Registration Dossier

Administrative data

Endpoint:
acute toxicity: inhalation
Type of information:
experimental study
Adequacy of study:
key study
Study period:
The study was performed between 01 May 2012 and 23 May 2012.
Reliability:
1 (reliable without restriction)
Rationale for reliability incl. deficiencies:
other: see 'Remark'
Remarks:
Study conducted to GLP and in compliance with agreed protocols, with no deviations from standard test guidelines (OECD 436) and no methodological deficiencies. This study has been selected as the key study because the results are sufficient in order to derive a reliable conclusion on classification and labelling in accordance with Regulation (EC) No. 1272/2008 (EU CLP).

Data source

Reference
Reference Type:
study report
Title:
Unnamed
Year:
2012
Report Date:
2012

Materials and methods

Test guideline
Qualifier:
according to
Guideline:
OECD Guideline 436 (Acute Inhalation Toxicity: Acute Toxic Class Method)
Deviations:
yes
Remarks:
Deviations are discussed under 'results'. Any deviations are not considered to affect the validity of the results.
GLP compliance:
yes (incl. certificate)
Remarks:
Date of Inspection: 19-12 July 2011 Date of signature: 31 August 2011
Test type:
standard acute method
Limit test:
yes

Test material

Reference
Name:
Unnamed
Type:
Constituent
Test material form:
solid: particulate/powder
Remarks:
migrated information: powder
Details on test material:
Sponsor's identification: Tetrairon tris (pyrophosphate)
Description: Off white powder
CAS number: 10058-44-3
EC number: 233-190-0
Batch number: 2-47501-56
Total iron: 21.0 %
Date received: 12 April 2012
Expiry Date: 28 February 2015
Storage conditions: Room temperature, in the dark
In order to facilitate aerosolisation and reduce particle size, the test item was ground in a Lloytron electric mini grinder prior to use. The absorption of the test item was not determined.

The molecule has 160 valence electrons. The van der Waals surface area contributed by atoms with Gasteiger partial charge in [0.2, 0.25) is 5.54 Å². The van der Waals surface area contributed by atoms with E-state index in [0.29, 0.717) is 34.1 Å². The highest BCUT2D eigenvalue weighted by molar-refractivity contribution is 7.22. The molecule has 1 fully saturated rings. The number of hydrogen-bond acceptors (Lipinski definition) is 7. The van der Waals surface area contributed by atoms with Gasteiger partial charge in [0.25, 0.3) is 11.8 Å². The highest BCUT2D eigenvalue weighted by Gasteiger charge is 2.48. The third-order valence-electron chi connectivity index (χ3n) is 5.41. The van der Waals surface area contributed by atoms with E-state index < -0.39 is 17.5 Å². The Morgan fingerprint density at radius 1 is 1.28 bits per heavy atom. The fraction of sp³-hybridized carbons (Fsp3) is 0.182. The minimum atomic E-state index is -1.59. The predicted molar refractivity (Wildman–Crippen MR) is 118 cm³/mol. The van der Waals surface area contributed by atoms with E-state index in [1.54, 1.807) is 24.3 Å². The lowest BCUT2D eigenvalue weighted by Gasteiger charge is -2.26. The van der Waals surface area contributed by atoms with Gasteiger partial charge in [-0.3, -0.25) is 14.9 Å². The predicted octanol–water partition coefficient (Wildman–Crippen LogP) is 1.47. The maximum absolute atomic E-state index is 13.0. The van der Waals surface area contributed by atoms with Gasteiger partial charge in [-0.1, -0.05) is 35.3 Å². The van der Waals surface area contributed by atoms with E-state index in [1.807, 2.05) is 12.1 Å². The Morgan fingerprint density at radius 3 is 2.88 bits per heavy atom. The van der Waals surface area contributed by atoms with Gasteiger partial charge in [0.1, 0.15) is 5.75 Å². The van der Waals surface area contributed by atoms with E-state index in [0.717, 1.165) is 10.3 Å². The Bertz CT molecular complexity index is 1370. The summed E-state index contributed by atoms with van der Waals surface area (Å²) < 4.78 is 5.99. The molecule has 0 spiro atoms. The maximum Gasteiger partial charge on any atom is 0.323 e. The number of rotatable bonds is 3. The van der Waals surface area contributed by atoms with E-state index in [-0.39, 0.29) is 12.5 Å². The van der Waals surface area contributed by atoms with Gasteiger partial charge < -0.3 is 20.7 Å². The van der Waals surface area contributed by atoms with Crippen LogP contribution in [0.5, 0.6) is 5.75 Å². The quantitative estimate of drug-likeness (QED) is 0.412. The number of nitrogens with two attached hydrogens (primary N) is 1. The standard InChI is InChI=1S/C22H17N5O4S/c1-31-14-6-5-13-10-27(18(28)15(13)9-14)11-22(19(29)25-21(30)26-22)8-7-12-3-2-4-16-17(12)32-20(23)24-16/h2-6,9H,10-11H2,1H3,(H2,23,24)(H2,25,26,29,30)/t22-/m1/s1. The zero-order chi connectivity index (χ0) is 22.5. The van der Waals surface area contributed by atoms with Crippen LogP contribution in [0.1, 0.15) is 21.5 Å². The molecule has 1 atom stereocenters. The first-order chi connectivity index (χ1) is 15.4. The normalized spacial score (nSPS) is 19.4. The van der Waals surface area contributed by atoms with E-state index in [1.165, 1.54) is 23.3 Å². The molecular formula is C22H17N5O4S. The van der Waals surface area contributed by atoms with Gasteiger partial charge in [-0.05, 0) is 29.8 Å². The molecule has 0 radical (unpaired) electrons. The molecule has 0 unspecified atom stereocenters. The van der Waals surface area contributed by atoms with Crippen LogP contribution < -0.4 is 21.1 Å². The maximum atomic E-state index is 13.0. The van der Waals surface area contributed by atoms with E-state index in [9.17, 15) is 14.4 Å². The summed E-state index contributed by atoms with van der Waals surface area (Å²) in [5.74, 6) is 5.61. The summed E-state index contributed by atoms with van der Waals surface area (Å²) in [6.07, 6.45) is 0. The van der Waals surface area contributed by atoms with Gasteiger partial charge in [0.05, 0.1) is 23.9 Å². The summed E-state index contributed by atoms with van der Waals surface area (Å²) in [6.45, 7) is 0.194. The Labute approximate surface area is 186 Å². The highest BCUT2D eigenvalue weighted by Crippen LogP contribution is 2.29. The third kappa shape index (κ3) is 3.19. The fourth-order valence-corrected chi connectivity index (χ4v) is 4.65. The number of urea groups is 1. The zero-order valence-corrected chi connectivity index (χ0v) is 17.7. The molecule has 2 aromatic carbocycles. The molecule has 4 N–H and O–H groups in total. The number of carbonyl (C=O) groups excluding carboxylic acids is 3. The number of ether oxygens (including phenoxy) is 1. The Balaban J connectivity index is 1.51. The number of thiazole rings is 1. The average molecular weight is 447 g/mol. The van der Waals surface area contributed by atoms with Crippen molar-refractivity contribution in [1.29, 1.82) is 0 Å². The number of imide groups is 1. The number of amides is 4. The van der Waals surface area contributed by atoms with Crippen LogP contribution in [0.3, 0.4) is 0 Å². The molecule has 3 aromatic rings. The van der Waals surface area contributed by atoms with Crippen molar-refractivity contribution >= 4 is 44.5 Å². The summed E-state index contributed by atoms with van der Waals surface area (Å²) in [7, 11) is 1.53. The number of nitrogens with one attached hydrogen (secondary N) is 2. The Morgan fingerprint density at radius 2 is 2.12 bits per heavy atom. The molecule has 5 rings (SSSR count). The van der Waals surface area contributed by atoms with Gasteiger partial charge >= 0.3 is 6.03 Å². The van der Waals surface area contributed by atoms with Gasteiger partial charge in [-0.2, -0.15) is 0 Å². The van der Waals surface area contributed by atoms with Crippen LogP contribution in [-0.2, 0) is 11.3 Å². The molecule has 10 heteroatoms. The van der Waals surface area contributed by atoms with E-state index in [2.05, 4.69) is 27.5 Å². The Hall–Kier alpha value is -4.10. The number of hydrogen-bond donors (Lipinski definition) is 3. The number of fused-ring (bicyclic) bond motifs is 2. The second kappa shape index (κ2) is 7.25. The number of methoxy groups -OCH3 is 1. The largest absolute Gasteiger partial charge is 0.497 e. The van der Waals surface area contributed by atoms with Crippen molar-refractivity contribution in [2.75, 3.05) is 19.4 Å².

Test animals

Species:
rat
Strain:
Wistar
Sex:
male/female
Details on test animals and environmental conditions:
TEST ANIMALS

- Source: Harlan Laboratories UK Ltd, Oxon, UK
- Age at study initiation: 8-12 weeks old
- Weight at study initiation: weight range of 200g to 350g
- Fasting period before study: Not applicable
- Housing: Animals were housed in groups of 3 of the same sexin solid-floor polypropylene cages with stainless steel lids, furnished with softwood flakes (Datesand Ltd., Cheshire, UK) and provided with environmental enrichment items: wooden chew blocks and cardboard “fun tunnels” (Datesand Ltd., Cheshire, UK).
- Diet (e.g. ad libitum): Animals had ad libitum access to standard Harlan Teklad 2914C rat maintenance diet (Harlan 2014C Rodent Diet, Harlan Laboratories UK Ltd, Oxon, UK). Results of the analyses for contaminants and their limits of acceptability are archived at Harlan Laboratories Ltd.
- Water (e.g. ad libitum): Ad libitum. Results of representative analyses for contaminants are archived at Harlan Laboratories Ltd.
- Acclimation period: For at least 5 days under laboratory conditions, after clinical health examination. Only animals without any visible signs of illness were used for the study. A further observation of clinical signs was performed on the day of exposure, before exposure start.


ENVIRONMENTAL CONDITIONS
Temperature: 19-25°C
Humidity: 30-70%
- Air changes (per hr): 15
- Photoperiod (hrs dark / hrs light): the lighting was controlled to give twelve hours continuous light and twelve hours darkness.

The animals were retained in this accommodation at all times except during the exposure period.


IN-LIFE DATES: From: Day 1 To: Day 14

Administration / exposure

Route of administration:
inhalation: dust
Type of inhalation exposure:
nose only
Vehicle:
clean air
Details on inhalation exposure:
GENERATION OF TEST ATMOSPHERE / CHAMBER DESCRIPTION

- Exposure apparatus: A dust atmosphere was produced from the test item using a SAG 410 Solid Aerosol Generator (TOPAS GmbH, Dresden, Germany) located adjacent to the exposure chamber. The SAG 410 was connected to a metered compressed air supply.
Compressed air was supplied by means of an oil free compressor and passed through a water trap and respiratory quality filters before it was introduced to the SAG 410.

- Exposure chamber volume: The cylindrical exposure chamber had a volume of approximately 30 litres (dimensions: 28 cm diameter x 50 cm high). The concentration within the chamber was controlled by adjusting the test item feed rate from the SAG 410. The extract from the exposure chamber passed through a ‘scrubber’ trap and was connected with a high efficiency filter to a metered exhaust system. The chamber was maintained under negative pressure.